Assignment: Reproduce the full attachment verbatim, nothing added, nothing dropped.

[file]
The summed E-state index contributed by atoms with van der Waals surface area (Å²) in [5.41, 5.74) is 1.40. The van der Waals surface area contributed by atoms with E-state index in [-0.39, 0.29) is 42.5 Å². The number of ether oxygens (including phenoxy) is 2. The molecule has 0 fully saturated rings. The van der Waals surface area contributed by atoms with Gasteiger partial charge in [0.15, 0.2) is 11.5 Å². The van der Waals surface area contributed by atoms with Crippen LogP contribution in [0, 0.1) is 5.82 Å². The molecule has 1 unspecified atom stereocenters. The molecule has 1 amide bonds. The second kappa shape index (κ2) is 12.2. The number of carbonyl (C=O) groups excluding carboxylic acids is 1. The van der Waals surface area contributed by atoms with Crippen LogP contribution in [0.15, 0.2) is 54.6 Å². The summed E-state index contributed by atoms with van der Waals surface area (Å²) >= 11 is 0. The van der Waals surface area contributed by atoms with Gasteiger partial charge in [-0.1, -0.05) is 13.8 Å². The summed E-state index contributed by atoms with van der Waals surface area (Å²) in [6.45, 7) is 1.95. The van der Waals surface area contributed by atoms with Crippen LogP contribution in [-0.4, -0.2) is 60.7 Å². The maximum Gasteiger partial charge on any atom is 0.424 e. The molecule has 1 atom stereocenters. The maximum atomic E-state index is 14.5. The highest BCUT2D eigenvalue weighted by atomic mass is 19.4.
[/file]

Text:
The summed E-state index contributed by atoms with van der Waals surface area (Å²) in [5.41, 5.74) is 1.40. The van der Waals surface area contributed by atoms with E-state index in [-0.39, 0.29) is 42.5 Å². The number of ether oxygens (including phenoxy) is 2. The molecule has 0 fully saturated rings. The van der Waals surface area contributed by atoms with Gasteiger partial charge in [0.15, 0.2) is 11.5 Å². The van der Waals surface area contributed by atoms with Crippen LogP contribution in [0, 0.1) is 5.82 Å². The molecule has 1 unspecified atom stereocenters. The molecule has 1 amide bonds. The second kappa shape index (κ2) is 12.2. The number of carbonyl (C=O) groups excluding carboxylic acids is 1. The van der Waals surface area contributed by atoms with Crippen LogP contribution in [0.15, 0.2) is 54.6 Å². The summed E-state index contributed by atoms with van der Waals surface area (Å²) >= 11 is 0. The van der Waals surface area contributed by atoms with Gasteiger partial charge in [-0.1, -0.05) is 13.8 Å². The summed E-state index contributed by atoms with van der Waals surface area (Å²) in [6.45, 7) is 1.95. The van der Waals surface area contributed by atoms with Crippen LogP contribution in [-0.4, -0.2) is 60.7 Å². The maximum Gasteiger partial charge on any atom is 0.424 e. The molecule has 1 atom stereocenters. The maximum atomic E-state index is 14.5. The highest BCUT2D eigenvalue weighted by atomic mass is 19.4.